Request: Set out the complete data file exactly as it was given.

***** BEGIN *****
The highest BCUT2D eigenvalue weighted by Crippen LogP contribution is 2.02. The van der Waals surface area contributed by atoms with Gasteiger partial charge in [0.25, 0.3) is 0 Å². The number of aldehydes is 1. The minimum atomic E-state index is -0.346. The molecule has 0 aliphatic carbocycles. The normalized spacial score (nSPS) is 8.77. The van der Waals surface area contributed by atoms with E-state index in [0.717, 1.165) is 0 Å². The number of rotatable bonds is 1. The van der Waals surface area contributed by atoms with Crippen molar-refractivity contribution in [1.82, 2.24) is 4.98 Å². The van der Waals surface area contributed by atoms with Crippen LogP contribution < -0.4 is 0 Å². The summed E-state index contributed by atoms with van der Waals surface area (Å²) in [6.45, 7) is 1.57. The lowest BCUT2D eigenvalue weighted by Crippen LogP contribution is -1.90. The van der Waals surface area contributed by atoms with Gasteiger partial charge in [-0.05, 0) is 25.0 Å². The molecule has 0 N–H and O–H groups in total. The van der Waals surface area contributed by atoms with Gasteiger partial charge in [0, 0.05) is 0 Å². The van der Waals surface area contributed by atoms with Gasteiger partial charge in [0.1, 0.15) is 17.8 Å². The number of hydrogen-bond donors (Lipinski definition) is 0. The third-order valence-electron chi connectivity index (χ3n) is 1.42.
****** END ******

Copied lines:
The highest BCUT2D eigenvalue weighted by Crippen LogP contribution is 2.02. The van der Waals surface area contributed by atoms with Gasteiger partial charge in [0.25, 0.3) is 0 Å². The number of aldehydes is 1. The minimum atomic E-state index is -0.346. The molecule has 0 aliphatic carbocycles. The normalized spacial score (nSPS) is 8.77. The van der Waals surface area contributed by atoms with E-state index in [0.717, 1.165) is 0 Å². The number of rotatable bonds is 1. The van der Waals surface area contributed by atoms with Crippen molar-refractivity contribution in [1.82, 2.24) is 4.98 Å². The van der Waals surface area contributed by atoms with Crippen LogP contribution < -0.4 is 0 Å². The summed E-state index contributed by atoms with van der Waals surface area (Å²) in [6.45, 7) is 1.57. The lowest BCUT2D eigenvalue weighted by Crippen LogP contribution is -1.90. The van der Waals surface area contributed by atoms with Gasteiger partial charge in [-0.05, 0) is 25.0 Å². The molecule has 0 N–H and O–H groups in total. The van der Waals surface area contributed by atoms with Gasteiger partial charge in [0, 0.05) is 0 Å². The van der Waals surface area contributed by atoms with Gasteiger partial charge in [0.1, 0.15) is 17.8 Å². The number of hydrogen-bond donors (Lipinski definition) is 0. The third-order valence-electron chi connectivity index (χ3n) is 1.42.